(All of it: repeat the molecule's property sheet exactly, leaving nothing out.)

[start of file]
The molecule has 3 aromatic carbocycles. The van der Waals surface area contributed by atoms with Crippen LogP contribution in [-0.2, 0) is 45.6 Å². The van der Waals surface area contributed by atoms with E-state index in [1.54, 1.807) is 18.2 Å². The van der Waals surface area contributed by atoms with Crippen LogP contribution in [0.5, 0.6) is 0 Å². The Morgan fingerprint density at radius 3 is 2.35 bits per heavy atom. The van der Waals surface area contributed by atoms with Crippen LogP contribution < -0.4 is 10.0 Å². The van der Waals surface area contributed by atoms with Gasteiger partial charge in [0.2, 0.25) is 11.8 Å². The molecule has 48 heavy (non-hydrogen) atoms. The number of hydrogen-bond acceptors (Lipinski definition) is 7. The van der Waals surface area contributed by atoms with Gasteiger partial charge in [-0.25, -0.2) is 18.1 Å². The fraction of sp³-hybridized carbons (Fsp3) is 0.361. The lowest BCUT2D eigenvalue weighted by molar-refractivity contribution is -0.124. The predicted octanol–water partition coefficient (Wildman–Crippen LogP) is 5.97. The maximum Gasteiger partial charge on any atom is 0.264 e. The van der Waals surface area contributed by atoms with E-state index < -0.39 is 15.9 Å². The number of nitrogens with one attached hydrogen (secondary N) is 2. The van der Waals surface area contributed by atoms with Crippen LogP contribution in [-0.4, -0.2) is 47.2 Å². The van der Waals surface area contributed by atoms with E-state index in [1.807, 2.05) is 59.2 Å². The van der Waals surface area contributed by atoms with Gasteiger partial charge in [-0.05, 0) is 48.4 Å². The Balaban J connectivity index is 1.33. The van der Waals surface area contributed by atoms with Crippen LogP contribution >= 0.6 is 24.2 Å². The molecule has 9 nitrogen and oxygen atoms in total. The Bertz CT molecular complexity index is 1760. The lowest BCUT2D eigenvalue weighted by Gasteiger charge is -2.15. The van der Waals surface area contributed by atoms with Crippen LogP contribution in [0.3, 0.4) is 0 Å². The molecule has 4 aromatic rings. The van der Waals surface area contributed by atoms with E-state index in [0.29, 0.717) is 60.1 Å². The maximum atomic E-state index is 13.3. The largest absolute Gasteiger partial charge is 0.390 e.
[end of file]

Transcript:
The molecule has 3 aromatic carbocycles. The van der Waals surface area contributed by atoms with Crippen LogP contribution in [-0.2, 0) is 45.6 Å². The van der Waals surface area contributed by atoms with E-state index in [1.54, 1.807) is 18.2 Å². The van der Waals surface area contributed by atoms with Crippen LogP contribution in [0.5, 0.6) is 0 Å². The Morgan fingerprint density at radius 3 is 2.35 bits per heavy atom. The van der Waals surface area contributed by atoms with Crippen LogP contribution < -0.4 is 10.0 Å². The van der Waals surface area contributed by atoms with Gasteiger partial charge in [0.2, 0.25) is 11.8 Å². The molecule has 48 heavy (non-hydrogen) atoms. The number of hydrogen-bond acceptors (Lipinski definition) is 7. The van der Waals surface area contributed by atoms with Gasteiger partial charge in [-0.25, -0.2) is 18.1 Å². The fraction of sp³-hybridized carbons (Fsp3) is 0.361. The lowest BCUT2D eigenvalue weighted by molar-refractivity contribution is -0.124. The predicted octanol–water partition coefficient (Wildman–Crippen LogP) is 5.97. The maximum Gasteiger partial charge on any atom is 0.264 e. The van der Waals surface area contributed by atoms with E-state index < -0.39 is 15.9 Å². The number of nitrogens with one attached hydrogen (secondary N) is 2. The van der Waals surface area contributed by atoms with Crippen LogP contribution in [-0.4, -0.2) is 47.2 Å². The van der Waals surface area contributed by atoms with E-state index in [1.807, 2.05) is 59.2 Å². The van der Waals surface area contributed by atoms with Gasteiger partial charge in [-0.05, 0) is 48.4 Å². The Balaban J connectivity index is 1.33. The van der Waals surface area contributed by atoms with Crippen LogP contribution >= 0.6 is 24.2 Å². The molecule has 9 nitrogen and oxygen atoms in total. The Bertz CT molecular complexity index is 1760. The lowest BCUT2D eigenvalue weighted by Gasteiger charge is -2.15. The van der Waals surface area contributed by atoms with Crippen LogP contribution in [0.3, 0.4) is 0 Å². The molecule has 4 aromatic rings. The van der Waals surface area contributed by atoms with E-state index in [0.29, 0.717) is 60.1 Å². The maximum atomic E-state index is 13.3. The largest absolute Gasteiger partial charge is 0.390 e.